It remains to be seen how many forces Russia will withdraw from conflict-torn Syria, especially as it intends to maintain an air base and a naval base.
AMMAN, Jordan—Russia announced its withdrawal from Syria as peace talks among all sides to the Syrian war commenced in Geneva, one day before the fifth anniversary of the first protests against the Assad regime.
The talks come some two weeks after the cessation of hostilities brokered by the U.S. and Russia continues to hold despite mutual accusations of violence on all sides.
Russia announced late Monday evening it would begin to withdraw operational forces from Syria. It remains to be seen how many troops and how much hardware Russian President Vladimir Putin will pull out of the conflict-ravaged country, especially as Russia intends to maintain its air base in Latakia and a naval base at Tartus.
Even without a strong Russian military presence, Putin will continue to provide weapons to and financially support Syrian President Bashar Assad’s cash-strapped regime. The Russians will be able to resume airstrikes any time, according to reports.
Two terrorist groups look to be the big winners out of the current situation: Jabat al-Nusra, which has links to al-Qaeda, and the Islamic State, or ISIS.
Perhaps more damaging to America’s strategic position both in the region and globally, other nations now see Russia as an equal to the United States.
The silver lining over the course of the past two weeks surely has been the delivery of humanitarian aid to besieged areas in Syria. Approximately 150,000 civilians living in besieged areas have been able to gain access to life-saving medications, food, and support, according to reports.
The talks in Geneva hinge on the fragile cease-fire in Syria holding. Who is a terrorist and who is not a terrorist is an important distinction for the shaky truce in Syria.
The cease-fire has been supported by all major parties, including the Assad regime and the High Negotiations Committee, which includes some 97 opposition groups that agreed to halt the violence for a minimum of two weeks.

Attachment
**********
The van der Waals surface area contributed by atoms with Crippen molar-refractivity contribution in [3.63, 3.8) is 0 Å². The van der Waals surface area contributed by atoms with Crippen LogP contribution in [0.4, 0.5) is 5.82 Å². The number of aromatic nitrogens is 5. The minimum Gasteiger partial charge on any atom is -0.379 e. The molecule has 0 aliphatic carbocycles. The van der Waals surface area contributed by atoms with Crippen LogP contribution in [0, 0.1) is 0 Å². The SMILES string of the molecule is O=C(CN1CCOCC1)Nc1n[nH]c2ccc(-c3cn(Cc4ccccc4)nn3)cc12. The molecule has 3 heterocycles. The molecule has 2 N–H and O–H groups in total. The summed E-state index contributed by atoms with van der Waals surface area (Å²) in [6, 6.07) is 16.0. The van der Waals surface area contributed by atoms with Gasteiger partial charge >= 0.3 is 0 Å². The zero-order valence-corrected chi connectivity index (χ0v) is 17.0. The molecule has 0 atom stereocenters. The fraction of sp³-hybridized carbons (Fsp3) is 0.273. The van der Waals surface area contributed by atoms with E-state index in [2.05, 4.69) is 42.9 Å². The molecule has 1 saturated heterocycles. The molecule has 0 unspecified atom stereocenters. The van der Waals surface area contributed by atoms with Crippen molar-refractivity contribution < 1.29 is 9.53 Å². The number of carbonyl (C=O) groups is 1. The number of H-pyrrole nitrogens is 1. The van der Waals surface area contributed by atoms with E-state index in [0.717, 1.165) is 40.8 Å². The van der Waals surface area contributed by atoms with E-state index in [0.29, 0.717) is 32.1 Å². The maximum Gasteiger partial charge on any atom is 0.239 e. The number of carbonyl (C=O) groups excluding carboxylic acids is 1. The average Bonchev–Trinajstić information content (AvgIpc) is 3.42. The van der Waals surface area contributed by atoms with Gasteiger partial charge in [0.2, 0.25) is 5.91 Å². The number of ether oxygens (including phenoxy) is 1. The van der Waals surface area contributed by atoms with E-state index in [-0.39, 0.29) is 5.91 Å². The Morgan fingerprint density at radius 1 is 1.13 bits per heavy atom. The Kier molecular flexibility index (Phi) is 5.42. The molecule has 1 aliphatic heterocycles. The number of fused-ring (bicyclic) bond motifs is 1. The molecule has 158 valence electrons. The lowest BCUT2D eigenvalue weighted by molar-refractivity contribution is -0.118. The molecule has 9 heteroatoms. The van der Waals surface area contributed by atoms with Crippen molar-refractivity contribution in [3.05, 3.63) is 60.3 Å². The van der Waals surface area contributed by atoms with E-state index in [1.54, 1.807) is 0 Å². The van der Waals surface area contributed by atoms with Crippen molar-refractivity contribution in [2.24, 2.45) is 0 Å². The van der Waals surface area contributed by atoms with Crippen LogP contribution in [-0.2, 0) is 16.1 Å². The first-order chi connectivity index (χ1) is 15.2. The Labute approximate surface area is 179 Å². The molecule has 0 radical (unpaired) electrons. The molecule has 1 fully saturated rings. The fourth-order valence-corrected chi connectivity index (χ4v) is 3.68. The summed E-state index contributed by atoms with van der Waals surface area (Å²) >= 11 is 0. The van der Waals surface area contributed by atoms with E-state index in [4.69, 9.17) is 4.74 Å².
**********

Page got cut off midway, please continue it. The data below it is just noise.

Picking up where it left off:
The deal does not include terrorist groups—or, as Putin puts it, “ISIS, Jabat al-Nusra, and ‘other terrorist organizations.’”
Assad has had the support of Iranian ground forces, Hezbollah, and Russia as the Syrian dictator continued to target groups he rightly or wrongly defines as terrorists to suit his own strategic interests.
Assad views any group fighting the regime as terrorists. While ISIS holds delineated territory, making targeted airstrikes straightforward, many other relatively moderate opposition groups operate near areas held by Jabat al-Nusra.
The current situation in Syria favors the terrorists. Many smaller ISIS-allied groups and Jabat al-Nusra fighters likely will take cover and operate behind civilians—the very population to whom the cessation of hostilities is meant to bring humanitarian relief.
Violations on Both Sides
Opposition media outlets and rebel militia spokesmen aren’t the only groups claiming violations by the Assad regime or Russia. International media, including CNN, have reported instances of attacks across the country.
One family’s home in rebel-held Aleppo was demolished by an airstrike about 30 hours after the cease-fire went into effect. The most deadly attack on civilians in Aleppo came March 11, after an air raid killed seven civilians, the British-based Syrian Observatory for Human Rights reported.
To collect evidence of the violations, a civilian advocacy group, the Syrian Campaign, created a crowdsourcing mechanism to monitor the cease-fire.
Another volunteer search-and-rescue humanitarian group operating in local communities throughout Syria collects images and videos and aggregates casualty and attack data through on-the-ground sources, including the “white helmets” of Syria Civil Defense.
The High Negotiations Committee, the main group representing the opposition to the Assad regime, also submitted an official letter to the United Nations outlining what it alleges to be violations of the agreement.
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